When you’re training and following a strict diet, you might find it easiest to stick to a routine.
Lean protein, veggies, healthy carbohydrate — this often turns into a routine of grilled chicken, broccoli, and rice. While these foods check off all the nutrition requirements, is it healthy to eat the same meal over and over?
What makes a diet “healthy”?
By definition, a healthy diet is one that contains a balance of the three macronutrients (carbs, protein, and fats) and an adequate amount of micronutrients (vitamins and minerals).
While broccoli, chicken, and rice meet a lot of these requirements, they don’t take into account entire other food groups, like dairy products or fruits.
Instead of eating exactly the same meal every day, consider what is the benefit of each food you favour and find substitutes to change up the routine. Varying your vegetables, for example, will give you a wider variety of nutrients.
Broccoli is a cruciferous vegetable which contains healthy amounts of Vitamin K, Vitamin C and folate, but it doesn’t contain much beta-carotene and Vitamin A like carrots or red peppers.
Eat the rainbow
When it comes to your veggies, think about eating a different colour each day. This will inherently give you a wider variety of nutrients. If you really love broccoli, have it with some diced peppers mixed in, or steam it alongside some eggplant.
Don’t limit fruit because of its natural sugar content as it’s also packed with fibre and vitamins and minerals, as well as healthy carbs that won’t cause a huge spike in blood sugar.
Protein: keep it lean
Although grilled chicken is super easy to prepare, there are lots of other lean protein options to choose from. Fish is a great choice — whether it’s as simple as canned tuna or salmon or grilled filets of white fish, try to incorporate it a few times per week.
Keep your grilled chicken for part of your lunch and rotate fish with your dinner meals. If you’re choosing beef or pork products, try to find the lean cuts and limit the added fat and breading when cooking.
Carbs: not the enemy
Unless you’re following the keto diet, you probably have some level of carbohydrate in your diet. Although rice is easy to prep in a huge batch, consider trying other grains (especially whole grains) like buckwheat or quinoa.
Whole grains are less processed and contain more protein than refined grains – even choosing brown rice instead of white rice occasionally will give you more nutrition.
Sweet potatoes are another popular carb choice, counting as both a carb and a vegetable due to its nutrition profile. Dairy foods can count as part of your carb total for the day thanks to the naturally occurring lactose (milk sugar) it contains too.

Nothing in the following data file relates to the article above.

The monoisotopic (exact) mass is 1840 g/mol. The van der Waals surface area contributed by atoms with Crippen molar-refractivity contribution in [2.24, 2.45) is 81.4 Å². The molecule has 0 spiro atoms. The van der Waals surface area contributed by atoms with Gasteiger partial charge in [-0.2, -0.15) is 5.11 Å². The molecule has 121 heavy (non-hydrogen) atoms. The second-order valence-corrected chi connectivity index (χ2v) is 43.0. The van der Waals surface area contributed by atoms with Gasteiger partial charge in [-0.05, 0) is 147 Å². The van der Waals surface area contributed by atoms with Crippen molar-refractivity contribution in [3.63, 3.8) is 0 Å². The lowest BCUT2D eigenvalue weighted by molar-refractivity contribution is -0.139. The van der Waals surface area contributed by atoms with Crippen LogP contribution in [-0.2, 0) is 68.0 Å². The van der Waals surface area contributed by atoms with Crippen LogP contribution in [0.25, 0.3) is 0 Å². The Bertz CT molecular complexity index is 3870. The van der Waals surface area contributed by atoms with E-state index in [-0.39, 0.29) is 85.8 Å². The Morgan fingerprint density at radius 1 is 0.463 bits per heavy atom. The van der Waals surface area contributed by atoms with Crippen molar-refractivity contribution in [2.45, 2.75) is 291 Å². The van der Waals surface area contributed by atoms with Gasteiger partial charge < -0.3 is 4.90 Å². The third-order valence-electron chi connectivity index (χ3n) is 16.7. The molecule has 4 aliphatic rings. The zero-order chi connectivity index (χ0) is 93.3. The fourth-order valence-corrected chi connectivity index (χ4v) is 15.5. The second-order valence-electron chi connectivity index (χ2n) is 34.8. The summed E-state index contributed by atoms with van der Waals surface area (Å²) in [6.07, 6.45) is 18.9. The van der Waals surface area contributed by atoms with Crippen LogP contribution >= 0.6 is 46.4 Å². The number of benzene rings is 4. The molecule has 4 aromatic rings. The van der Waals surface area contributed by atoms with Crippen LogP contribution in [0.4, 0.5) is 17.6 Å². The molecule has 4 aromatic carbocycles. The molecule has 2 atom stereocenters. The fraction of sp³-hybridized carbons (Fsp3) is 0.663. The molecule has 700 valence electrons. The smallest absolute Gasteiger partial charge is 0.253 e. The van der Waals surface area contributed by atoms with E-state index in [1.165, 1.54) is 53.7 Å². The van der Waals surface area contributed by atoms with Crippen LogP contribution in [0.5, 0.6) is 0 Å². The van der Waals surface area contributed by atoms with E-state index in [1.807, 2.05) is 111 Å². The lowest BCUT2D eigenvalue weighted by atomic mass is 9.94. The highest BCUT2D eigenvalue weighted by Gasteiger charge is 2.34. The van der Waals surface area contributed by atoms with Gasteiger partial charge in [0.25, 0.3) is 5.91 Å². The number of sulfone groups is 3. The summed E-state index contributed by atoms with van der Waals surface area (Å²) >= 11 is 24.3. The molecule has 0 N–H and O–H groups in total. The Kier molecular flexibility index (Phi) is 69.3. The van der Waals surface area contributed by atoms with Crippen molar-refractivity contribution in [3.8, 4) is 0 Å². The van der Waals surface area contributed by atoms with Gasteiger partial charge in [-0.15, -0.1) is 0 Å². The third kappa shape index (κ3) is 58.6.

Other components of a healthy meal plan
Make sure you’re getting a source of calcium to keep your bones strong (whether from dairy products or dairy substitutes that have calcium added) and healthy fats for your heart, brain, and to fight inflammation.
You can cover these bases by choosing foods in other groups that give multiple benefits – like salmon, a fish high in Omega-3 fatty acids.
Spinach, kale, and mustard greens (among others) can help hit your calcium goals daily. If you’re a vegetarian, make sure you’re choosing plants that contribute protein to your diet and monitor your iron and B12 levels.
Do I need to take vitamins?
If you have a food allergy or intolerance to entire food groups or trouble branching out to cover your nutritional needs, you can talk to your doctor about possibly needing a supplement. If you get a wide variety of protein, fruits, vegetables, and healthy fats, your food intake will likely cover all your bases.
How to make meal prep easier
Think about varying your food for the week, not just the day. If you love your chicken, broccoli, and rice meal, maybe have it for lunch one day and dinner the next and rotate in some fish, peppers, and potatoes instead.
If you get creative, you can apply the same meal prep principles to a wider variety of foods. Plan your meals in advance, set aside time to have some chopping and prep done ahead of time, and make it easy to make healthy food choices.
Take Home Message
While there’s nothing wrong with eating the same meal a few times per week, you’ll get a better overall nutrition intake by varying your food choices — but keep the same healthy principals — protein, veggies and fruits, and healthy carbs.